• 8 Months Ago
        I wonder why you would consider a Prius based simply on how often the ICE in the Volt comes on. I would think that the real metric would be how much fuel each vehicle consumes over its lifetime.

        If the Volt's ICE kicks in every time it goes below 45F, but still manages to have better efficiency than a Prius under the same conditions (remember, the Prius doesn't somehow magically generate heat for free either), then stick with the Volt (considering you can/want to afford it).

        The Volt was never intended to be a pure EV, simply to be a better hybrid. This does not change that.
        • 8 Months Ago
        Because I want to go places on no gas at all. With a Volt, as long as my trips are short I can drive there using only the electricity I put in. Well, at least most of the time I can. I'd like that to be as close to 100% of the time as is practical.

        To me the kick is not using any gas and when I don't get it, I might as well have a Prius instead.

        You ask if I'm so hung up on not using gas why don't I get an EV? Well, I might. But EVs aren't practical for everyone, so the Volt matters.
        • 8 Months Ago
        @why not the LS2LS7?

        I understand your desire to travel using no gasoline. If you only drive to the supermarket and then go back to a plug, you wouldn't really care that some of your range is being used up by heat. If your commute to work, however, is close to the maximum electric only range of the car then you might want it to fire up the ICE to generate some heat and let the batteries propel the car (the assumption here is that much less gas is used to heat the car than to propel it)

        Given these two scenarios, and given that you can really only choose one solution, the second makes more sense in my mind.

        Ultimately, the Volt is (in part) a gasoline car. It was never intended to use no gas at all. It was only intended to greatly reduce the amount of gasoline used by the average commuter. It is a specific set of compromises designed to fit the largest demographic of uses. The Prius is a similar set of compromises, but one which seems to match your requirements even less (i.e. it almost always burns gasoline). That's why I was confused as to why the use of a little fuel to heat the car would turn you off to the point of selecting an option that uses potentially much more fuel to heat *and* propel the car.

        That said, it might be a factor of cost for you, which I would understand. The economics of the Volt don't make a lot of sense yet, so if you spent a lot of coin you might be wanting a much more pure EV experience. Lord knows I'm not buying one, so take everything I say with a huge grain of salt :)
        • 8 Months Ago
        I just want to mention I drove home on no gas tonight! And I'll drive to the ice rink and back on no gas either! And into work tomorrow!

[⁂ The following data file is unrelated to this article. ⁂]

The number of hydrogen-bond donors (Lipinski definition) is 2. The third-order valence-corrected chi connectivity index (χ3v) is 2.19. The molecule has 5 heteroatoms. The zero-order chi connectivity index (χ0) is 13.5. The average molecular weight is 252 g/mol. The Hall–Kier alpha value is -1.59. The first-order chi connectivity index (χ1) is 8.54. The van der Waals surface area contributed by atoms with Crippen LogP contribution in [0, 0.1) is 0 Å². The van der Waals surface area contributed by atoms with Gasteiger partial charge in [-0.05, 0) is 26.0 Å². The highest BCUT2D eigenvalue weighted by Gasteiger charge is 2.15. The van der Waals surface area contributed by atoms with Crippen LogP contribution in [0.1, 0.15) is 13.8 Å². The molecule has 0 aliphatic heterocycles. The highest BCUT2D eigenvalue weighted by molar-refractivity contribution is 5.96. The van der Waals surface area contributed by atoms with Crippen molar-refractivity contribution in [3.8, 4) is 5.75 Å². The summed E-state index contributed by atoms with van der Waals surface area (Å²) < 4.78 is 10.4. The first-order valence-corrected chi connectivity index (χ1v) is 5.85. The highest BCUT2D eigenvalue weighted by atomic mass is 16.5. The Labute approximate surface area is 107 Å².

I managed to convinced my friend who owns a Volt to let me drive it for a day to see under real-world conditions how much of the range my commute uses up. The answer is not much at all.

        The listed range was 36 when I got in, 37 when I got onto the highway, and 31 when I got home. This despite driving 11 miles. So clearly I'm driving rather kindly, efficiency-wise. Assuming the amount of battery I use tomorrow to go back will be similar, I'd only use about 1/2 of the EV range to drive to work and back, so without charging at work I'd still have a lot of battery for lunch and side trips.

        I currently have the car plugged into my Kill-A-Watt to see how much the driving cost me. Drat, unless this thing is significantly underpromising and over delivering, I won't really find out, as it says it won't be completely charged until 45 minutes after I have to leave for the rink. Looks like I'll have to lump work and play usage together, and measure the total energy I put in this evening and tonight to cover both trips.
        • 8 Months Ago
        Nissan refuses to divulge true comparable range numbers for winter driving with the Leaf's heater on.

        Nissan said:
        - 138 miles crusing (no HVAC, 38 mph) - best case!
        - 70 miles highway (AC on, 55 mph)
        - 62 miles winter (heater on, 15 mph stop-and-go)

        No details were given as to outside temp / interior temp setting, so most likely, that 62 mile range is optimal for 30-40F, rather than 10F outside. But for all we know, Nissan could have been talking about a California winter of 50-60F. Without the details, it's hard to say. This is why real-world data from regular owners becomes very important.
      • 4 Years Ago
      Interesting that a gm press release states that the volt has 35 mile aer. I think the "25 to 50 miles" is more accurate, but it is a climbdown from 40. The 2011 volt is a great car but I can't wait to see what the 2012 brings to the table.
      • 4 Years Ago
      How on earth does it take as much power to heat the cabin as to drive the car forward ? Constant speed would need about 10kW, I can imagine what a 10kW resistive heater would do to the interior.... Furnace anyone ? 2kW should be enough even on the coldest of days.
        • 8 Months Ago
        To be fair, he said "2kW" - that's *TWO* hair dryers, not one, so it'd heat *twice* as fast as a single hair dryer.

        I imagine the OP lives in a warm weather state, or has never struggled with heating a home via heat pump or a room via electric heater.
        • 8 Months Ago
        OnStar or whever the Nissan versino is gets better than that, because you can also pre-cool the car on a hot, sunny day. Which might be as simple as cracking the windows and running the fan (non-AC) for a few minutes. Venting stored heat from a car like this would help take some of that huge initial load off the AC system.
        • 8 Months Ago
        And my post above refers to a Volt using OnStar when JohnH was talking about a Leaf. Way to pay attention, Ziv....
        But I think people will do the same thing with the Leaf, i.e. a Leaf driver will turn the heat on high for a minute or two before unplugging the car. That way you never have to have the heat on high, because the eco setting doesn't drain nearly as much energy as the high settings you need to use to warm a nearly frozen car. It will still cost you on the range, but not as much if you don't pre-condition the car at all.